Scott Hanselman published an interesting blog post (Your words are
wasted) this past weekend that discusses ownership of user-generated
content in social media. While Scott’s post was primarily concerned
with blogging and related social media services like Twitter, Facebook
and Google+, I think it raises questions about data ownership with any
web or cloud applications1
and I think it is important to consider the risks that come with storing
your data in a cloud application.
Data backup is an important issue to address. The application provider
may or may not provide a backup feature. For example, 37signals and
Google do have options for dumping your data but many others
including Twitter do not. Even with a data backup feature, there is no
guarantee that you will get all of data or get it in a format that can
be consumed by a similar application. In other words, just because you
can dump data from one application does not mean that it can be easily
loaded into another.
Since the service provider has access to all of your data, they can use
it to build a profile for advertising purposes. This is how most of the
“free” services operate. They mine your data and sell that information
to advertisers. This can include watching how you use the application,
looking at your social graphs and even tracking you across other sites
on the internet. Most of the social media buttons you see on other sites
are there for the express purpose of tracking users so that they can
build a more attractive profile for advertising.
It is always good to remember that when using any cloud application your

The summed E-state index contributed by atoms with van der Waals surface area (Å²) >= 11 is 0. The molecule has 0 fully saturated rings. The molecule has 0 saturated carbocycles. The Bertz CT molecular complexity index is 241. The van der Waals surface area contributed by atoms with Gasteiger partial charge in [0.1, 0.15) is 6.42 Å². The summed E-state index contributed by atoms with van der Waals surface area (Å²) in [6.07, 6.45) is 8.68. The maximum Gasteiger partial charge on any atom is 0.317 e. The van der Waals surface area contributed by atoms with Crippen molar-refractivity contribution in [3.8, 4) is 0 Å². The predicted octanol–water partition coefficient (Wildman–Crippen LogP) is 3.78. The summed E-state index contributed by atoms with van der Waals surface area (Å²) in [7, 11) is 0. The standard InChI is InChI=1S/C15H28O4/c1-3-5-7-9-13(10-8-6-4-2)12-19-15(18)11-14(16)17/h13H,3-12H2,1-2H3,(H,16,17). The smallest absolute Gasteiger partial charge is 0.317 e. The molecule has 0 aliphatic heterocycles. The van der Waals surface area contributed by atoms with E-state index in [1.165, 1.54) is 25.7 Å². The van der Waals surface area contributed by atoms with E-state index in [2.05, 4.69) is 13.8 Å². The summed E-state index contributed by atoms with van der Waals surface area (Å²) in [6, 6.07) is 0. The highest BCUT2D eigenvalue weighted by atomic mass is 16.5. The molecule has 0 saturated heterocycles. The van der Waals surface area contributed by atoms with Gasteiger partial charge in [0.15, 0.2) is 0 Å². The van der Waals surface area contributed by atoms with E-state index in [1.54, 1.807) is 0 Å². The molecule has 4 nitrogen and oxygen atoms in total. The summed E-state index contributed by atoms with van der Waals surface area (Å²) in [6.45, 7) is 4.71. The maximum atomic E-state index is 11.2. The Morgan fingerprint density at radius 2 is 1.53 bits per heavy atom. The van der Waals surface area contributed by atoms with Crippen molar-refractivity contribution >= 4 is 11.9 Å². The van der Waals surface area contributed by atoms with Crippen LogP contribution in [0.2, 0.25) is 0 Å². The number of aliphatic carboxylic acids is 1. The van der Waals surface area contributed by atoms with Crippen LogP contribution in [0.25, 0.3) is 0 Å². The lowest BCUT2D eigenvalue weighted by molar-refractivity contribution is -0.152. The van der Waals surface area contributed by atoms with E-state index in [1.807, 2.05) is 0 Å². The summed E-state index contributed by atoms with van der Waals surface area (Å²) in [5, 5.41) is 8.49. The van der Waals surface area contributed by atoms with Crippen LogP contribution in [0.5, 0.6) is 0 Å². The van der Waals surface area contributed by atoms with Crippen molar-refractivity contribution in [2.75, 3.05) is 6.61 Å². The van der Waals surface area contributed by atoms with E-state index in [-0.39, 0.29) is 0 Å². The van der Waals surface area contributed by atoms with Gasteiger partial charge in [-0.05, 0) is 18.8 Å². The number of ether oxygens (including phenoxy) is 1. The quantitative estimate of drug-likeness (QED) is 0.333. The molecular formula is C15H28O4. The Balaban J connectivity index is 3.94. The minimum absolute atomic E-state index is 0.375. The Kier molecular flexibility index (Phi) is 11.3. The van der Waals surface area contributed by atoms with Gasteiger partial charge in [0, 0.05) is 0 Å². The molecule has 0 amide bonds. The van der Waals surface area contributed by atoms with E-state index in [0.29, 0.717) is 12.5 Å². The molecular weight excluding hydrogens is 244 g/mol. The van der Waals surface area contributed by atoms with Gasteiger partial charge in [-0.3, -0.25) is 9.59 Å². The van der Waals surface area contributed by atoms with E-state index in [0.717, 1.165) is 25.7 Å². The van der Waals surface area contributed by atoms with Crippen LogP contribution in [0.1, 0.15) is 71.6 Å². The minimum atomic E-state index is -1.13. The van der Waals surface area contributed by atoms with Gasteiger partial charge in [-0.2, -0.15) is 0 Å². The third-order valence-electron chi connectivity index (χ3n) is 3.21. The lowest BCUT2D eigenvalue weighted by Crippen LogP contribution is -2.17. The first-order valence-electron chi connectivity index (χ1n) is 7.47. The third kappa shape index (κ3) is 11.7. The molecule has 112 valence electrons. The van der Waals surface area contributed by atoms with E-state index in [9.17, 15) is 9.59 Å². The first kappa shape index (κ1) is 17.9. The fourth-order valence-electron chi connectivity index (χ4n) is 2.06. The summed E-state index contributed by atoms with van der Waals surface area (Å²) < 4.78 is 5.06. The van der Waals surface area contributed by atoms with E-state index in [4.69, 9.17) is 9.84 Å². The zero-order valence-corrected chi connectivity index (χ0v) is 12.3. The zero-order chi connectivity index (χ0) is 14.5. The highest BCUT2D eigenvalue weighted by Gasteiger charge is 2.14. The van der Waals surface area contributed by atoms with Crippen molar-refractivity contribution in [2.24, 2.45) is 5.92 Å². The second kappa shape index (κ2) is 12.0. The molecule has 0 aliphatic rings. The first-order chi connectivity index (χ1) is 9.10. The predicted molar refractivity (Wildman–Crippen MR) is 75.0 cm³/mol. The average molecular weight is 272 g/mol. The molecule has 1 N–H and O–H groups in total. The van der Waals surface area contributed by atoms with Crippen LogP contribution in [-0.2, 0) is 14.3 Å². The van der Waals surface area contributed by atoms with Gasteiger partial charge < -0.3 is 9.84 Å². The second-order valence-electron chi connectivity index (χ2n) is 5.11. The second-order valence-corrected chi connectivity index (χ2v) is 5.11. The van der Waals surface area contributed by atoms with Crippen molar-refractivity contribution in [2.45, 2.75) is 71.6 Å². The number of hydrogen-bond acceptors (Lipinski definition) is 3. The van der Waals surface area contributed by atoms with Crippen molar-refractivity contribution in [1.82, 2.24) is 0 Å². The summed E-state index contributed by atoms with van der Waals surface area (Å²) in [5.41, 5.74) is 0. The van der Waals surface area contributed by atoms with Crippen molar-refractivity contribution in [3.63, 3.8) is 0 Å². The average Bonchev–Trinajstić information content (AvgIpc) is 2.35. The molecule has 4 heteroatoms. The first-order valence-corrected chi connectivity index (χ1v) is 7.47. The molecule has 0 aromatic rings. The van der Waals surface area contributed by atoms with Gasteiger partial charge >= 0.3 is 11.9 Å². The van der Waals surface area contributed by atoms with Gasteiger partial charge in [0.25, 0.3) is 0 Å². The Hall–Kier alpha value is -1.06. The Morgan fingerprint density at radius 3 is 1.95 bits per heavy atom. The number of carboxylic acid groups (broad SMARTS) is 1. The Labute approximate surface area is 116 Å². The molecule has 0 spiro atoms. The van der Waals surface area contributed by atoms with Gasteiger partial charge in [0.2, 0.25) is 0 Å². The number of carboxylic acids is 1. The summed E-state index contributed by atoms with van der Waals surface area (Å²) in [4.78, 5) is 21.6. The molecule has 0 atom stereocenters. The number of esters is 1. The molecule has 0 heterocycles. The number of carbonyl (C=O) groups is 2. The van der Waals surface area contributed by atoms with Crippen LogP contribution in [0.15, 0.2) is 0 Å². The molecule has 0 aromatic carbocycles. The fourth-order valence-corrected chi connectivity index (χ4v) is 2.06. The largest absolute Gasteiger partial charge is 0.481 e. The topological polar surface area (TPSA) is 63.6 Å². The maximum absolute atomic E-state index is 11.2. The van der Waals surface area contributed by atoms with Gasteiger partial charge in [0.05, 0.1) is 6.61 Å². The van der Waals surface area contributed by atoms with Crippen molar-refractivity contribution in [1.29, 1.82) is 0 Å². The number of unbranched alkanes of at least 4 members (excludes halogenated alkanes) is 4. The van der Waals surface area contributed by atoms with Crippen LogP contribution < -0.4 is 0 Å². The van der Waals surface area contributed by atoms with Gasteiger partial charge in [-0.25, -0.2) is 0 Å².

data is at the mercy of the service provider.
The first risk to consider is that the provider may go out of business
or get acquired and shut down by the new owners. (If you think Facebook
and Twitter are too big to fail, please remember that not too terribly
long ago people were saying the same thing about MySpace and Digg.) In
either scenario, your data is now gone. If you are lucky, the
application will be shut down gracefully and provide the opportunity to
download a copy of your data before it goes dark.
There is also the risk of the application provider making radical
changes to the terms of service. Facebook is infamous for making
news, Twitter is making a radical change in the usage terms for its API and
killing off third-party clients. Providers can also make radical changes
in the pricing of their application. While not much of a concern for
“free” applications, it is something to think about if you pay a
subscription fee for use of an application. The danger here is that once
you are heavily vested in an application, moving to a different
application may be more painful than simply accepting some onerous new
terms or a price increase.
Despite the risks listed above, I do not think that all cloud
applications are bad. Most cloud applications are running in data
centers that are more sophisticated and robust than our personal
computers and mobile devices. Honestly, having access to my data on all
my devices is a killer feature and it is not something I want to part
with any time soon. I just wish there was a way to have all the
advantages of cloud applications while still retaining full control and
ownership of my data. If I can find some free time I want to look into
what it would take to install and configure some
cloud applications on Amazon EC2 or Rackspace Cloud Server. In
essence I would like to build my own “personal cloud”. But that is
something for a future post.
1 For the purpose of this
discussion, I am limiting cloud applications to software-as-a-service
(SaaS) offerings and social media platforms.